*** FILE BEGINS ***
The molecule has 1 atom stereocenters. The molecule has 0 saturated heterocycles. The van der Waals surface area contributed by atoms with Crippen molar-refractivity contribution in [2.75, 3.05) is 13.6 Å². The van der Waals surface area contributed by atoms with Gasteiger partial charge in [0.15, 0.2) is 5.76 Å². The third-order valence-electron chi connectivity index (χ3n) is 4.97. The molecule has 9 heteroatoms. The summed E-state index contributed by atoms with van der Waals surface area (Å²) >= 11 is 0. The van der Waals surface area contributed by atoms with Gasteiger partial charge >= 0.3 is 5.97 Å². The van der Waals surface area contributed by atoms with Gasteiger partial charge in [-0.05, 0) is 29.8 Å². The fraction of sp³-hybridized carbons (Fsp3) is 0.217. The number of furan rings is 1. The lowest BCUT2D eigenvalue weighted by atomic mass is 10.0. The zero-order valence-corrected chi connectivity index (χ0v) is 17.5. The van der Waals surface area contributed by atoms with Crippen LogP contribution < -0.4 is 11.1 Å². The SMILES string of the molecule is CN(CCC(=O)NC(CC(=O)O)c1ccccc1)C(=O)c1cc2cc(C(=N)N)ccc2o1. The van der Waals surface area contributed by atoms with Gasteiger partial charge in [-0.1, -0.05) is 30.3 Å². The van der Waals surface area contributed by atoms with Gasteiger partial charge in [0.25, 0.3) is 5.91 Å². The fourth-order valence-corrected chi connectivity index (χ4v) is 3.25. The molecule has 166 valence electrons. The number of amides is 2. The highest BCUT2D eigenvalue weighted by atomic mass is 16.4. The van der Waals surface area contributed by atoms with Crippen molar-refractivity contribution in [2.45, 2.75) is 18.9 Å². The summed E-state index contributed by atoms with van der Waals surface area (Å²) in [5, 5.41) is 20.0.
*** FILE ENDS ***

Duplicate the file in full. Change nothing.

The molecule has 1 atom stereocenters. The molecule has 0 saturated heterocycles. The van der Waals surface area contributed by atoms with Crippen molar-refractivity contribution in [2.75, 3.05) is 13.6 Å². The van der Waals surface area contributed by atoms with Gasteiger partial charge in [0.15, 0.2) is 5.76 Å². The third-order valence-electron chi connectivity index (χ3n) is 4.97. The molecule has 9 heteroatoms. The summed E-state index contributed by atoms with van der Waals surface area (Å²) >= 11 is 0. The van der Waals surface area contributed by atoms with Gasteiger partial charge >= 0.3 is 5.97 Å². The van der Waals surface area contributed by atoms with Gasteiger partial charge in [-0.05, 0) is 29.8 Å². The fraction of sp³-hybridized carbons (Fsp3) is 0.217. The number of furan rings is 1. The lowest BCUT2D eigenvalue weighted by atomic mass is 10.0. The zero-order valence-corrected chi connectivity index (χ0v) is 17.5. The van der Waals surface area contributed by atoms with Crippen LogP contribution < -0.4 is 11.1 Å². The SMILES string of the molecule is CN(CCC(=O)NC(CC(=O)O)c1ccccc1)C(=O)c1cc2cc(C(=N)N)ccc2o1. The van der Waals surface area contributed by atoms with Gasteiger partial charge in [-0.1, -0.05) is 30.3 Å². The van der Waals surface area contributed by atoms with Gasteiger partial charge in [0.25, 0.3) is 5.91 Å². The fourth-order valence-corrected chi connectivity index (χ4v) is 3.25. The molecule has 166 valence electrons. The number of amides is 2. The highest BCUT2D eigenvalue weighted by atomic mass is 16.4. The van der Waals surface area contributed by atoms with Crippen molar-refractivity contribution in [2.45, 2.75) is 18.9 Å². The summed E-state index contributed by atoms with van der Waals surface area (Å²) in [5, 5.41) is 20.0.